There will be no Academy Award for young filmmaker Stephen Cone’s considerable achievement: Best Movie Depiction of the Evangelical Subculture Without Lampooning It. Cone’s small, heartfelt film, “The Wise Kids” (available on Netflix and iTunes), gives conservative Christians a largely sympathetic but sharp-eyed treatment. Evangelical Christians will find the music familiar. Also, the propensity to end discussions with: “I’ll send you the verse.” And the tendency of evangelical youth to end public prayers: “In Your awesome, holy, amazing, awesome, awesome name we pray.”
But the movie is important because it depicts a traditional religious community in the midst of a moral earthquake. The film’s protagonist (Tim) is a gay, Christian high school senior and not particularly anguished about the whole thing. In part, this reflects Cone’s own experience as the gay son of a Southern Baptist preacher in South Carolina, which was considerably less traumatic than you might imagine. “At the age of 12,” Cone told me, “I wanted to see ‘Philadelphia’ [a groundbreaking movie about a gay man with AIDS], and my dad took me. Afterward, there were no lessons offered, no discussion of immorality. He just let it be.”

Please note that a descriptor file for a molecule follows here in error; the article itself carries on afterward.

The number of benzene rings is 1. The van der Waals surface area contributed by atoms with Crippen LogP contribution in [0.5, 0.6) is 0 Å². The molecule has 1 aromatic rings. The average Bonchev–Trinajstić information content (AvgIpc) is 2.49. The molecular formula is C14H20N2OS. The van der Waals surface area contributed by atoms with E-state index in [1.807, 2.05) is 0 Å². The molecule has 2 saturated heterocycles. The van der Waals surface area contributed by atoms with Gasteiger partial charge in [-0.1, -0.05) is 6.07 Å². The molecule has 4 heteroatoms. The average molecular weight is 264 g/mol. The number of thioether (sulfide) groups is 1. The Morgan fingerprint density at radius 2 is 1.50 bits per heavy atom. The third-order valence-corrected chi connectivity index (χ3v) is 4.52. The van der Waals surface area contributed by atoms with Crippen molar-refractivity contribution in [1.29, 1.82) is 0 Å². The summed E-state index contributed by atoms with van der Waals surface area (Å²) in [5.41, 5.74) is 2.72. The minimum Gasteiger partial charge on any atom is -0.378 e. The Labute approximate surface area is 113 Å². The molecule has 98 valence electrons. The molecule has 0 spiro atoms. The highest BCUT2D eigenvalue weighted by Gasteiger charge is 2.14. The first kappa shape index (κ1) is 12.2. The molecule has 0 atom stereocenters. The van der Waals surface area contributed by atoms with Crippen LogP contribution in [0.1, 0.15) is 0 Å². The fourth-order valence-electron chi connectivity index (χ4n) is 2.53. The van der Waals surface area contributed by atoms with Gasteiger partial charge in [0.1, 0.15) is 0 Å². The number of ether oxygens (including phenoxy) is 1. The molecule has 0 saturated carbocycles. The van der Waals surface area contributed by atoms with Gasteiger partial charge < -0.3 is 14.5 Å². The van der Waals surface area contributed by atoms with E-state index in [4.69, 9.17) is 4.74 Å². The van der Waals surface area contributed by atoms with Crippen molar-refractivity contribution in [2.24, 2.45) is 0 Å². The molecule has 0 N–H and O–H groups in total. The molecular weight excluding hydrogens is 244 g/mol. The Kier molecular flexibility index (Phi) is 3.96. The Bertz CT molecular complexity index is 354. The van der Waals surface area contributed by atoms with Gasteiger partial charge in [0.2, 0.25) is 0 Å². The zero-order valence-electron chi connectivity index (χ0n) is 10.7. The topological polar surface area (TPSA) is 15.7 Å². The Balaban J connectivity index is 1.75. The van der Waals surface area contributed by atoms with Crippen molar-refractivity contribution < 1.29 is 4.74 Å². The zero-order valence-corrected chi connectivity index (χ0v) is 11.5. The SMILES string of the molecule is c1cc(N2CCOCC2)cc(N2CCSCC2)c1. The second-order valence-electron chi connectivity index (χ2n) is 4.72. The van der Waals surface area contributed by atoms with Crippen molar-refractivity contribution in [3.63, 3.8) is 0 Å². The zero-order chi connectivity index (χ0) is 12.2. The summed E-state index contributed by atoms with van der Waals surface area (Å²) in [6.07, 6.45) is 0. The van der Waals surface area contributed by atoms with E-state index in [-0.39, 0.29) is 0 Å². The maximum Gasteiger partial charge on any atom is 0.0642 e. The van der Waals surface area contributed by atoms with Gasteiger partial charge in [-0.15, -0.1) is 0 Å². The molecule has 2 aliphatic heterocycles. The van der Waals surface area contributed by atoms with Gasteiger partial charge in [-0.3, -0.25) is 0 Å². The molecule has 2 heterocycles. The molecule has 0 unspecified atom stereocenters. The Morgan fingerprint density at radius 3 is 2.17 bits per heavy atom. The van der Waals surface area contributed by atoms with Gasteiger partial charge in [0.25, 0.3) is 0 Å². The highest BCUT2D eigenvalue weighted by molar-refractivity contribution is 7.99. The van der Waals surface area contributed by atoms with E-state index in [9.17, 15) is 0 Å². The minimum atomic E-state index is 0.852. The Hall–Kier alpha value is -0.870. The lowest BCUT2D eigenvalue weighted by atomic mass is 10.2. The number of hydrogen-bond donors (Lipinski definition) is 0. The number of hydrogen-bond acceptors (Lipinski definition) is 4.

Mostly, being Muslim isn’t easy. Mostly, neither is being gay. If you’re both, the odds are seriously stacked against you. But the good news is that a couple of committed groups are trying to reconcile the faith and sexuality of queer Muslims. And suddenly there are gay imams, gay mosques and gay retreats on the horizon.
One such retreat for gay Muslim men and women is being held in Philadelphia this May.
Sponsored by the Muslim Alliance for Gender and Sexual Diversity, it will be held at a private space in the suburbs of Philadelphia. And due to privacy concerns, the location will only be disclosed to those who register in advance. The Muslim Alliance for Sexual and Gender Diversity works to support, empower and connect LGBTQ Muslims.